“The time for (nominating) names for December has not come. I know, however, that people are already lobbying for their preferred candidates. It’s not yet the time… First, let’s discuss our programmes and policies before choosing who must lead,” said Zuma.
He also called on ANC cadres to build strong community structures in anticipation of the 2019 national elections.
Zuma said malpractices such as gatekeeping, vote-buying and manipulation of internal processes must stop from the branch level.
These ills have been cited as among factors which contributed to the ANC’s electoral decline during last year’s municipal elections, where it lost control of the three crucial metros of Joburg, Tshwane and Nelson Mandela Bay.
“Correcting our mistakes must not just be mere talk. I have no fear that the ANC will win in 2019, because it’s on the side of the people and God is on our side. We can’t lose,” Zuma told the throngs of ANC supporters. - Additional reporting by Shain Germaner @luyolomkentane
LEADERS of the ANC are this week wrapping up their investigation into the manipulation of list processes in the Western Cape ahead of last August’s municipal polls.
ANC provincial organiser for the probe Richard Dyantyi said yesterday the process was entering its final leg this week.
“The NEC (ANC’s national executive committee) has been with us since October investigating this matter.
“They have been going to the branches in different regions and sitting down with affected members to hear each one’s side of the story,” he pointed out.
The ANC has deployed several senior NEC members to the Western Cape, including Health Minister Aaron Motsoaledi and his deputy Joe Phaahla, Arts and Culture Minister Nathi Mthethwa and Basic Education Minister Angie Motshekga.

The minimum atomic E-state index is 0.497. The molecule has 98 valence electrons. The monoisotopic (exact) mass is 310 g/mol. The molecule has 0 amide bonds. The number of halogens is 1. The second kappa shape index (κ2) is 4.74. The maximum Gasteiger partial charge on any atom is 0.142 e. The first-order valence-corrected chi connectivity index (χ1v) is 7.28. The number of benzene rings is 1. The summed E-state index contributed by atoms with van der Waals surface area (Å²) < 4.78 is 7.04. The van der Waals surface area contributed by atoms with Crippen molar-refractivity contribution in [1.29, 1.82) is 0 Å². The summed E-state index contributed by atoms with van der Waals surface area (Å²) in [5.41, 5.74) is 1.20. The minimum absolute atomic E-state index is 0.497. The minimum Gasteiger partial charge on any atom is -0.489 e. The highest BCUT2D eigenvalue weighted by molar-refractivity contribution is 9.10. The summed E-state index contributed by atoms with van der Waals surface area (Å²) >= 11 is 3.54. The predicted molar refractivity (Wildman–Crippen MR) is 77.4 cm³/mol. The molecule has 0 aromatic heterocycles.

Dyantyi said the party leaders wanted to get to the bottom of the manipulation of the list process.
He said the leaders would compile a report after they finished their work this week.
“A decision was taken last year that there should be an investigation into whether there was manipulation of the list process and what steps should be taken afterwards.
“A lot of work has been done thus far,” he said.
Weeks before the August 3 elections, the ANC in various provinces was rocked by angry protests by its members, who challenged the nomination processes for the election of proportional representatives and ward councillors.
In the Western Cape, members threatened to boycott the elections if their preferred candidate was not placed on the list.
Provincial leaders were at pains to explain that just because a certain candidate was a favourite when nominated during branch meetings, their ranking on the list might change after being scrutinised during public hearings.
NEC members including Motshekga, Phaahla, Mthethwa, Nomaindia Mfeketo, Jackson Mthembu, Pinky Mokoto, Rosinah Semenya and Motsoaledi will this week conclude hearings into the matter before compiling a report.
The delegation has been meeting with various branch chairpersons and their secretaries to discuss the disputes relating to the alleged amendments and manipulation of the lists, as well as establish the role played by members who formed part of the regional list conference in the alleged offences.
The SACP in the Western Cape was critical of the provincial executive committee and called on national leaders to intervene in the matter.
At the time, the party expressed concern that branch structures in the province were still plagued by what it called destructive factional tendencies and used elections to favour those in their camp.